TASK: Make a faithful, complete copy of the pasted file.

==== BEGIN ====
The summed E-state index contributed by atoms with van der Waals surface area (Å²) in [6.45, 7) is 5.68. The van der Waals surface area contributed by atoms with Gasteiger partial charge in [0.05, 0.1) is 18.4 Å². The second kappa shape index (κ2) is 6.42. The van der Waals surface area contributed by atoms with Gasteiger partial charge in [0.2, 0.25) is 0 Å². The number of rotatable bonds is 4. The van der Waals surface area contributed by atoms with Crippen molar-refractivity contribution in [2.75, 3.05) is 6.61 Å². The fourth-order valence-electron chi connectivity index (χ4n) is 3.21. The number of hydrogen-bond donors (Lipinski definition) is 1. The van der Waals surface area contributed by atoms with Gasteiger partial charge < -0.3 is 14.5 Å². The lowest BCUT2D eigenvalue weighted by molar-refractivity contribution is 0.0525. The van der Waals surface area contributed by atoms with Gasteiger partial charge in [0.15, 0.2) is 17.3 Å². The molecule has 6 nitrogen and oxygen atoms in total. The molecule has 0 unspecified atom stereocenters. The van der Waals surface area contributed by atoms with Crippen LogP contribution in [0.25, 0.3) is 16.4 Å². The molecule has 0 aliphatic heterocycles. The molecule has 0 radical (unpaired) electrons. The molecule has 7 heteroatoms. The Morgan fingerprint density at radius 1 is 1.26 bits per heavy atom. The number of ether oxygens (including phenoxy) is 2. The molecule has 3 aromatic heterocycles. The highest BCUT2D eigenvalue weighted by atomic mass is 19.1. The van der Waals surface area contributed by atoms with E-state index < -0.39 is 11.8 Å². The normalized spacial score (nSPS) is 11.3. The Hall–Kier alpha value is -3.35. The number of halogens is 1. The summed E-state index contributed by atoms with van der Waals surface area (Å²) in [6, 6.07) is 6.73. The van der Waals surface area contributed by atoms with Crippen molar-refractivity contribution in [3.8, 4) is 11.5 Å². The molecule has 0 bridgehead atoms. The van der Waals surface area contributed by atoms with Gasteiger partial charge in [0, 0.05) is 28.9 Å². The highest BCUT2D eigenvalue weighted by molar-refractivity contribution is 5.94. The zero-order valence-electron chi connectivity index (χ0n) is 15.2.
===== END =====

The summed E-state index contributed by atoms with van der Waals surface area (Å²) in [6.45, 7) is 5.68. The van der Waals surface area contributed by atoms with Gasteiger partial charge in [0.05, 0.1) is 18.4 Å². The second kappa shape index (κ2) is 6.42. The van der Waals surface area contributed by atoms with Gasteiger partial charge in [0.2, 0.25) is 0 Å². The number of rotatable bonds is 4. The van der Waals surface area contributed by atoms with Crippen molar-refractivity contribution in [2.75, 3.05) is 6.61 Å². The fourth-order valence-electron chi connectivity index (χ4n) is 3.21. The number of hydrogen-bond donors (Lipinski definition) is 1. The van der Waals surface area contributed by atoms with Gasteiger partial charge < -0.3 is 14.5 Å². The lowest BCUT2D eigenvalue weighted by molar-refractivity contribution is 0.0525. The van der Waals surface area contributed by atoms with Gasteiger partial charge in [0.15, 0.2) is 17.3 Å². The molecule has 6 nitrogen and oxygen atoms in total. The molecule has 0 unspecified atom stereocenters. The van der Waals surface area contributed by atoms with Crippen LogP contribution in [0.25, 0.3) is 16.4 Å². The molecule has 0 aliphatic heterocycles. The molecule has 0 radical (unpaired) electrons. The molecule has 7 heteroatoms. The Morgan fingerprint density at radius 1 is 1.26 bits per heavy atom. The number of ether oxygens (including phenoxy) is 2. The molecule has 3 aromatic heterocycles. The highest BCUT2D eigenvalue weighted by atomic mass is 19.1. The van der Waals surface area contributed by atoms with E-state index < -0.39 is 11.8 Å². The normalized spacial score (nSPS) is 11.3. The Hall–Kier alpha value is -3.35. The number of halogens is 1. The summed E-state index contributed by atoms with van der Waals surface area (Å²) in [6, 6.07) is 6.73. The van der Waals surface area contributed by atoms with Crippen molar-refractivity contribution in [3.8, 4) is 11.5 Å². The molecule has 0 bridgehead atoms. The van der Waals surface area contributed by atoms with Gasteiger partial charge in [0, 0.05) is 28.9 Å². The highest BCUT2D eigenvalue weighted by molar-refractivity contribution is 5.94. The zero-order valence-electron chi connectivity index (χ0n) is 15.2.